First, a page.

And a winter maintenance plan has been put in place which gives information about tackling the effects of severe weather.
Glasgow City Council has a total of 243 vehicles in its winter fleet – including 26 large gritting machines – which can be used to keep roads and pavements clear of snow and ice.
Around 130 are vehicles which can be adapted so they can be used throughout the year.
These include 56 grass cutting machines which can be converted to clear snow from pavements.
The council has 16 staff who work permanent nightshift over winter, driving road-gritting vehicles, and a pool of other council drivers is available if needed.
Weather forecasters say it is too early to predict whether the West of Scotland will be hit by severe weather this winter.
But the council is taking no chances and is stockpiling around 18,000 tons of sand and grit.
Roads bosses point out winter maintenance is crucial not just for road safety but also for the economy.
Jim Coleman, executive spokesman for land and the environment, said: "The safety of our citizens and keeping Glasgow open for business are two of our biggest priorities.
"Our aim is to enable the safe passage of vehicles and pedestrians throughout the city and minimise delays caused by any severe winter weather.
"Our fleet is now less reliant on vehicles with a single seasonal use and which lie dormant the rest of the year.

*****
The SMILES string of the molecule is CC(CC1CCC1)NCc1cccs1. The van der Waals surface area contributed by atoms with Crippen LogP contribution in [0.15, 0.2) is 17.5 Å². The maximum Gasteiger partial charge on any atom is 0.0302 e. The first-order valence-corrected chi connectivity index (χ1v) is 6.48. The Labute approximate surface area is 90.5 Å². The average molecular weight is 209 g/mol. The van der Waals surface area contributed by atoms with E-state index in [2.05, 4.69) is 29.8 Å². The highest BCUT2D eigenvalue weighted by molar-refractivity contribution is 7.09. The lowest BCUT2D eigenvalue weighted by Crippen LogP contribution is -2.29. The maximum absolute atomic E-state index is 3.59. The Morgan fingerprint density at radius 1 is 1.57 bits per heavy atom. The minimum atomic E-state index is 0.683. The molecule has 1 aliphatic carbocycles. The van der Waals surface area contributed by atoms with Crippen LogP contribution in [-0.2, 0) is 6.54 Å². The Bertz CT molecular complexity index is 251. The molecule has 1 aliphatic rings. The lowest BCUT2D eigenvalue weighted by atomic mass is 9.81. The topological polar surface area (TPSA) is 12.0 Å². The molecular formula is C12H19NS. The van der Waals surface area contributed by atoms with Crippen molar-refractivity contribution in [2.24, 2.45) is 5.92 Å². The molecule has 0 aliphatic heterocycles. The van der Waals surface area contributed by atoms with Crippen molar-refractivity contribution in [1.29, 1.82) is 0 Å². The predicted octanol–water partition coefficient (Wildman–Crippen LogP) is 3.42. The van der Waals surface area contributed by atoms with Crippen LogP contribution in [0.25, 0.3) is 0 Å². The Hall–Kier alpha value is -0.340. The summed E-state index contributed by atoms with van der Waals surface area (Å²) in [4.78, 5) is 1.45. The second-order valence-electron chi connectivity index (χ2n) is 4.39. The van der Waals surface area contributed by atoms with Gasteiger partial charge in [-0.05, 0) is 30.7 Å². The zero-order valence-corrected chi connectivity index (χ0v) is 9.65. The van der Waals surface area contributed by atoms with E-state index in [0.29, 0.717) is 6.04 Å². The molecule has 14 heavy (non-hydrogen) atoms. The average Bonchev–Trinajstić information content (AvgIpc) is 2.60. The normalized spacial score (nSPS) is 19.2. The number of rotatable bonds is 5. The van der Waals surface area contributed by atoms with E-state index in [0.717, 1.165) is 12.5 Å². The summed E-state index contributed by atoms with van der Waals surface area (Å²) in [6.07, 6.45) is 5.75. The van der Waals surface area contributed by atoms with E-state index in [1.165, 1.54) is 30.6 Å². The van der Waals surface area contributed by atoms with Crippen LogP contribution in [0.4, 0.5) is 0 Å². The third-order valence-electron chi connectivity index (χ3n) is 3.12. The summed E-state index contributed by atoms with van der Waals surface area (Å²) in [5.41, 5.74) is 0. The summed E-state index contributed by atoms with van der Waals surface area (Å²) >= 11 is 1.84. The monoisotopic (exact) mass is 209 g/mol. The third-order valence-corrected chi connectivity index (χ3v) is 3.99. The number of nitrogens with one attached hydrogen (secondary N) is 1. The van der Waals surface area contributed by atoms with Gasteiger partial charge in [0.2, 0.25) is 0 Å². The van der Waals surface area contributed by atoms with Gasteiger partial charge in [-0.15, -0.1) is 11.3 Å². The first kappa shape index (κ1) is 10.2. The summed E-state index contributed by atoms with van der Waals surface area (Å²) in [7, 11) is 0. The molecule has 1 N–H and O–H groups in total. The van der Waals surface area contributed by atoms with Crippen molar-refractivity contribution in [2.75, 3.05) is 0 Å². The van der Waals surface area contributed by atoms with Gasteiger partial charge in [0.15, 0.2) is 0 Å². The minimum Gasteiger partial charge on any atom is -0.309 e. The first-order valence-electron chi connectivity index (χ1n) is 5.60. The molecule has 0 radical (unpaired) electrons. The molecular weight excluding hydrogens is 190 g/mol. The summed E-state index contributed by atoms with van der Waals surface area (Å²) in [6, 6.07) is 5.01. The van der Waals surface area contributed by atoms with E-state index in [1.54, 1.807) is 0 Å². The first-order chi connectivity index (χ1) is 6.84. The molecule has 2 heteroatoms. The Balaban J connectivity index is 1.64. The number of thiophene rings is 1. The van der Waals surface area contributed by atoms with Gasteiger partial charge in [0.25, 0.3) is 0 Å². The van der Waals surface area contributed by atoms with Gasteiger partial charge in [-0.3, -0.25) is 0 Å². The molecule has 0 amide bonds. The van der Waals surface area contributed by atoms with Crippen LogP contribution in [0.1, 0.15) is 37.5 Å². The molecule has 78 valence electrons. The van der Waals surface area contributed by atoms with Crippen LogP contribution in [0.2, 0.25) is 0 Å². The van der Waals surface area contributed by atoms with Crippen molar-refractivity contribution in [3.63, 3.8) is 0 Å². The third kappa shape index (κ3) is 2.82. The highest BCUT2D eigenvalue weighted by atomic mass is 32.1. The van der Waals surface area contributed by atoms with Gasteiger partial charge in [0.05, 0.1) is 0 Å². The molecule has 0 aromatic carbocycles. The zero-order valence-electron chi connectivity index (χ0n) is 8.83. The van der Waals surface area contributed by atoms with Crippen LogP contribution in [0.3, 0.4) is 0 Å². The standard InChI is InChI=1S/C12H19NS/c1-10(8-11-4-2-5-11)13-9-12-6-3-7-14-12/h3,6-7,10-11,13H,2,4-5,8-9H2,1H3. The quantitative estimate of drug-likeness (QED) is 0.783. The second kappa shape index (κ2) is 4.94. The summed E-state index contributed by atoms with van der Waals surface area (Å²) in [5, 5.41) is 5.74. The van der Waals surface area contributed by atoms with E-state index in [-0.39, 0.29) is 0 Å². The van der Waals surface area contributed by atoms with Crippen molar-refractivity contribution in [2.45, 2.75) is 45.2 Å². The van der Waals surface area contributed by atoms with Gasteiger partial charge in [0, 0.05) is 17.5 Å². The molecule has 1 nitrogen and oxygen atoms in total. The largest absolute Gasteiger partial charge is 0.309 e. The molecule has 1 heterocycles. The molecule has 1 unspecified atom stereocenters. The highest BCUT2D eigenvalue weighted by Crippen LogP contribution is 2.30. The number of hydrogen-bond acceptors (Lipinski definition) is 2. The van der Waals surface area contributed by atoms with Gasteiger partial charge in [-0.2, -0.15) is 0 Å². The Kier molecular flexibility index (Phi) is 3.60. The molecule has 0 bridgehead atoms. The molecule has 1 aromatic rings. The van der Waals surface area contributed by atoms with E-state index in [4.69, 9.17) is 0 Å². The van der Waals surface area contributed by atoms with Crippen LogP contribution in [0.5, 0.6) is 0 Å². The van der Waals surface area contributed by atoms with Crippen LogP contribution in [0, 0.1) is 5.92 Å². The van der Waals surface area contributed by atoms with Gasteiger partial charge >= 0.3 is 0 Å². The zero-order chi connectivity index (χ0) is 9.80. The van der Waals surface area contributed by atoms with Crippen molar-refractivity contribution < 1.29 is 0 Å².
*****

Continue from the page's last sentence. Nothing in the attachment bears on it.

"We now have the ability to use as many of our vehicles as possible for gritting and snow clearing by fitting demountable blades and spreaders to everything from trucks to tractors.
"A total of 53% of the city's roads – 568 miles – are classed as priority routes and it is important people understand we must prioritise the city's main roads and bus routes.Our winter maintenance plan is available on our website along with maps showing where the routes are.
"Priority One activities include gritting the road network by night staff, gritting and salting major pedestrian precincts, routes from fire and police stations, hospitals and bus depots, city centre paths, shopping centres outside of the city centre, routes to schools and steep hills.
"The people of Glasgow can also do their bit to help keep the city's streets and paths clear during severe winter weather.
"We have winter controllers on duty around the clock so action can be taken at the first sign of deteriorating conditions.
"However, we want to encourage the public to do their bit to keep themselves and their neighbours mobilised.
"We have more than 1000 grit bins across the city with advice on where to get salt and locations of grit bins available on the city council's website.Last year, we used the council's Twitter page to keep people up to date with information such as emergency school closures. You can follow us at @GlasgowCC.
"Our dedicated webpages at www.glasgow.gov.uk/winter also have a wealth of information and advice about traffic information, how we are dealing with the snow and ice and getting about in snowy conditions."
In the severe winter of 2010, the city council spent £4m on its effort to keep traffic moving.